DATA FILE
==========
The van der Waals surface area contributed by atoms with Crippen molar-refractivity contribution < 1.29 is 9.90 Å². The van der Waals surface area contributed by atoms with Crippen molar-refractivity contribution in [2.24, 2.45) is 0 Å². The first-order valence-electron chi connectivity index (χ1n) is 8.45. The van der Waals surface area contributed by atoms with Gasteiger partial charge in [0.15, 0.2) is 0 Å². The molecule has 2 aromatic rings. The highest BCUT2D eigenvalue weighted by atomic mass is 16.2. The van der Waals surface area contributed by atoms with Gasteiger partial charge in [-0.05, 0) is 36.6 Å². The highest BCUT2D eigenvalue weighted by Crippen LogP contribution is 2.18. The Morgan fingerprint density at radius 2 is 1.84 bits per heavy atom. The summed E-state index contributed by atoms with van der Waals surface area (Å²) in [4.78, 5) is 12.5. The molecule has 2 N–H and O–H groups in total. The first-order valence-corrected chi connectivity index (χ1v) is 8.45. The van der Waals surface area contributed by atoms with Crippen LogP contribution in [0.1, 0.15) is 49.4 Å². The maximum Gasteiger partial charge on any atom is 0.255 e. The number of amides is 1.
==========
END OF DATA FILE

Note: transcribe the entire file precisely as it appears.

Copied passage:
The van der Waals surface area contributed by atoms with Crippen molar-refractivity contribution < 1.29 is 9.90 Å². The van der Waals surface area contributed by atoms with Crippen molar-refractivity contribution in [2.24, 2.45) is 0 Å². The first-order valence-electron chi connectivity index (χ1n) is 8.45. The van der Waals surface area contributed by atoms with Gasteiger partial charge in [0.15, 0.2) is 0 Å². The molecule has 2 aromatic rings. The highest BCUT2D eigenvalue weighted by atomic mass is 16.2. The van der Waals surface area contributed by atoms with Gasteiger partial charge in [-0.05, 0) is 36.6 Å². The highest BCUT2D eigenvalue weighted by Crippen LogP contribution is 2.18. The Morgan fingerprint density at radius 2 is 1.84 bits per heavy atom. The summed E-state index contributed by atoms with van der Waals surface area (Å²) in [4.78, 5) is 12.5. The molecule has 2 N–H and O–H groups in total. The first-order valence-corrected chi connectivity index (χ1v) is 8.45. The van der Waals surface area contributed by atoms with Crippen LogP contribution in [0.1, 0.15) is 49.4 Å². The maximum Gasteiger partial charge on any atom is 0.255 e. The number of amides is 1.